Nowhere is the passion for sport more contagious than during the world’s biggest sporting event, the World Cup.
Brass bands, drums, chants, face paint – the World Cup is a vibrant expression of colour and sound that gets anyone with even a passing interest in football suddenly debating the finer details of the offside rule.
In 2010, it was the single note of the Vuvuzela horn that drowned out, well, the World Cup. In 2014, likes and retweets filled people’s feeds, making Brazil the first ‘Social Media World Cup’.
This year the mobile camera and visual communication will play a bigger role than ever before in the way that people connect, celebrate and commiserate throughout Russia 2018.
Of course, social media will again play a huge role too, but the world is a very different place today. While much of marketing remains familiar, the way consumers communicate with mobile devices has been transformed.
There are a number of recent studies detailing the rapid shift to mobile in attention and time spent, and throughout 2017, we saw numerous launches and product releases that reflect the changes in how people are using their portable devices.
Many of those updates focused on adding creative power to the camera, making mobile communication more playful than ever, and more expressive than a simple phone call or text.
The Snapchat community is creating more than 3.5 billion Snaps a day on average. This means the run rate is now more than 1 trillion Snaps taken in a year. To put that into context – this is more than all the pictures that were forecast to be taken using every smartphone’s native camera across the world in 2017.
If brands want to be successful in the visual communication revolution, they must adapt to the creation and consumption mindset of people talking with pictures. Now more than ever, it is important to start with the consumer and make sure that they are contributing to the way in which they use the camera.
We are creating and consuming content on mobile in entirely new ways and by adding to this behavioural shift brands can exist on mobile in ever more authentic ways.
On the average footballing weekend in Saudi Arabia, we see that football enthusiasts on Snapchat, those actively looking and watching for football related content, are 15% more active in sending Snaps to friends than the average Snapchatter*.
On big match days like the 2017 Champions League final, we football enthusiasts globally are 48% more active than the average Snapchatter when it comes to Snap creation.
With approximately 74% of Saudi Snapchatters using their mobile phone whilst watching sports**, and 55% using Snapchat at football stadiums***, it’s no wonder Football Clubs around the world have been quick to identify and adapt to this new fan behaviour.
Last year, Premier League Clubs Man City, Chelsea, Liverpool, Arsenal and Everton worked with us to create club-branded AR experiences. Over launch weekend people spent 15 years playing with and enjoying the new fan experience.
In that same weekend Juventus, Inter, Barcelona, Real Madrid, PSG, Marseille, Borussia Dortmund and Bayern Munich also launched Lenses that drove over 150 million views.
Brands also recognise the power of attention and time spent on Snapchat. In 2017, Mobily ran a national filter for the Al Nassr v Al Hilal Crown Cup semifinal, giving Snapchatters the opportunity to predict the final score and share it with their friends. The national filter had over 90 million views, reaching over 7.6 million unique Snapchatters.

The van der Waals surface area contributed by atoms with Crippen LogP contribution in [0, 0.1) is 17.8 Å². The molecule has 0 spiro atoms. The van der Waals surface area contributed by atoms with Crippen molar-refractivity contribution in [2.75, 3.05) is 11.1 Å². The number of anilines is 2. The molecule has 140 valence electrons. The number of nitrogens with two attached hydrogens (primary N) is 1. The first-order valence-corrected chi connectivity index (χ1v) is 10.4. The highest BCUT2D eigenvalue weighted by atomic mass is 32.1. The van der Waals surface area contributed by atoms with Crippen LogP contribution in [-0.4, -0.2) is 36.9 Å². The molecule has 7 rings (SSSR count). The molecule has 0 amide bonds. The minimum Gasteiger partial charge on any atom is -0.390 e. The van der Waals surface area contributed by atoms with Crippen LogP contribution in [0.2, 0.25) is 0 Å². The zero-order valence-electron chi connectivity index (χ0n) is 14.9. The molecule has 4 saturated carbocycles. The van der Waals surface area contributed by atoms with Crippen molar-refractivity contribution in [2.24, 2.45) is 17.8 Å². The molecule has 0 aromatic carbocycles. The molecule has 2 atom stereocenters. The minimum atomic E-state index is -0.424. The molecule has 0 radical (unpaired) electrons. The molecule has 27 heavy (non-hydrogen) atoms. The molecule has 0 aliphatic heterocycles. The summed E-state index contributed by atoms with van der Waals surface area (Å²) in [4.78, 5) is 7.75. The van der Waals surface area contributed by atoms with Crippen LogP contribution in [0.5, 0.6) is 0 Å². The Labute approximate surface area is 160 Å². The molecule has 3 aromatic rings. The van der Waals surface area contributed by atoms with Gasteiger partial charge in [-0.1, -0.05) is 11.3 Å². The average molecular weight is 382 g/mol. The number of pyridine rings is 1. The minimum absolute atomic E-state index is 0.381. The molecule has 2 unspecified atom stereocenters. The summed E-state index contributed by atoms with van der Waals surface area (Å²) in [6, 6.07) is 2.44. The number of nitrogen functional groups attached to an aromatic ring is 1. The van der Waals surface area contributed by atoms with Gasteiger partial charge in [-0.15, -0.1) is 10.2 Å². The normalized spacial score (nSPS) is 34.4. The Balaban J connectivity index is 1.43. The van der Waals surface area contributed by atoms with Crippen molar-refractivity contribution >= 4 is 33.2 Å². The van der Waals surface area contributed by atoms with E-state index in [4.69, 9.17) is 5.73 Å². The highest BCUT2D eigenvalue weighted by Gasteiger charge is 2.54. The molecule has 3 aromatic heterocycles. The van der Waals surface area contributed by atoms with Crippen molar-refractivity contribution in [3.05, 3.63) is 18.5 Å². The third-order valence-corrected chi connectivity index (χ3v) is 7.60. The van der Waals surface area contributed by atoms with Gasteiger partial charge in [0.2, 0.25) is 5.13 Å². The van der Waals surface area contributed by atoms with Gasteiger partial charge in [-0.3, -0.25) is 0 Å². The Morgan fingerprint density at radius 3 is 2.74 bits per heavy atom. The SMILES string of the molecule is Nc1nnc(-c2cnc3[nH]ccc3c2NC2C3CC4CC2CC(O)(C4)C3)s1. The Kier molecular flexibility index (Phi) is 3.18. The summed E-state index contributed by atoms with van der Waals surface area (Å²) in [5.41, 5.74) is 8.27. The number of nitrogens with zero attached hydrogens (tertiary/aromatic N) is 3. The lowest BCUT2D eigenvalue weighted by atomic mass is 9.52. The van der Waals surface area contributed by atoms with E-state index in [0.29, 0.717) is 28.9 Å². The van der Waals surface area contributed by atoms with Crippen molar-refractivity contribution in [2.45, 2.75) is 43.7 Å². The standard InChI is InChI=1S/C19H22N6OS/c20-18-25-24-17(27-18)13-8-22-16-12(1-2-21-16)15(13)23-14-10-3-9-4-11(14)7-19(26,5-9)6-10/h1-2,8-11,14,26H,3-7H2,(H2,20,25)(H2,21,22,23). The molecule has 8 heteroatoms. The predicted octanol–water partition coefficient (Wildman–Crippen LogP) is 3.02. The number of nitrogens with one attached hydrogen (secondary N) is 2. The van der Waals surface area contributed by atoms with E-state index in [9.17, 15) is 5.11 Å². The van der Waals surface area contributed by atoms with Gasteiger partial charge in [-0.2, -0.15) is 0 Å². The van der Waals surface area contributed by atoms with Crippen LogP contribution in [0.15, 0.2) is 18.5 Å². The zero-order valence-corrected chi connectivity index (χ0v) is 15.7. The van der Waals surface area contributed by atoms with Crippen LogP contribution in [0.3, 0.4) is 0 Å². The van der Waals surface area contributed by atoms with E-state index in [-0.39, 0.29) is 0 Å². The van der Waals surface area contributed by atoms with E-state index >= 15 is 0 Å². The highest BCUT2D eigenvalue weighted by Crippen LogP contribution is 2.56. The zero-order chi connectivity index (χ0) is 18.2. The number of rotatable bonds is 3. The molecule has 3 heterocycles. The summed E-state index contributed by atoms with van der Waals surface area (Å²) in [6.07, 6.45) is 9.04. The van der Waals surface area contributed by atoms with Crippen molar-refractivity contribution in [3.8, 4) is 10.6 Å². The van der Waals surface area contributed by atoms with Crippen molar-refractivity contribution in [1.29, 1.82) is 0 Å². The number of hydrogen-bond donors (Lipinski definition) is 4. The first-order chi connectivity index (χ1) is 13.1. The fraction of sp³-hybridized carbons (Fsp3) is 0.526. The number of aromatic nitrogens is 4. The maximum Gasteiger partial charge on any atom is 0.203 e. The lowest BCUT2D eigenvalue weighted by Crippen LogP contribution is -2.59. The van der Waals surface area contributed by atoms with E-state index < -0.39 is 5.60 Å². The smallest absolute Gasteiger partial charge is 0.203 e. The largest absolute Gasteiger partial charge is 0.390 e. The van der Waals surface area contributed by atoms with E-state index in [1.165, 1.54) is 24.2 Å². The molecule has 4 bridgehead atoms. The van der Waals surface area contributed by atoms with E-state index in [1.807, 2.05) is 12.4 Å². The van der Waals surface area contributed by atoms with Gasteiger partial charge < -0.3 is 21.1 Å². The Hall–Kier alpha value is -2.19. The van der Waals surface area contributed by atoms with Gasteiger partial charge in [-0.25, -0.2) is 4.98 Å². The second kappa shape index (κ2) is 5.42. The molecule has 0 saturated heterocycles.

More recently, to start the 2017-18 SPL season, Nike launched a national lens promoting the new Al Hilal shirt for the season. The lens had an average play time of 35 seconds, significant engagement when compared to the national average of 17 seconds for sponsored lenses.
Part of the recipe for success for both of these examples is that they enhanced and augmented existing interactions between friends. Feed-based social platforms have been vocal in their desire to put friends and family back at the heart of their experience.
On Snapchat, we already know it is the “close friends” networks – with smaller, more personal friend groups – that are the key driver of relaxed, chatty, frequent exchanges. The visual conversations people are having are, overwhelmingly, between close friends; the people they spend the most both physical and digital time with.
Close friends matter and friends want to hear from each other. During the World Cup, no matter who they support, regardless of whether or not they like football, friends will connect and spend time together because they like the person. They want the shared experience.
And with more people now using visual communication than ever before, and the ecosystem of products built around cameras powering large-scale conversation between friends, for brands to play in this World Cup the time is now to evolve.
Russia 2018 will be the Mobile World Cup, and the mobile camera its home screen.
*Source: Snap Inc. internal data. Average footballing weekend relates to average over a weekend in the 2016 – 2017 season in KSA
**Source: GlobalWebIndex, Saudi Arabia. Custom analysis commissioned by Snap Inc., 2017
***Source: 2017 U.K. Greenberg Strategy study commissioned by Snap Inc.
This article, written by Will Scougal, Head of Creative Strategy, EMEA, Snap Inc, first appeared on AMEinfo’s sister publication GMR. The views expressed by the author are entirely his own.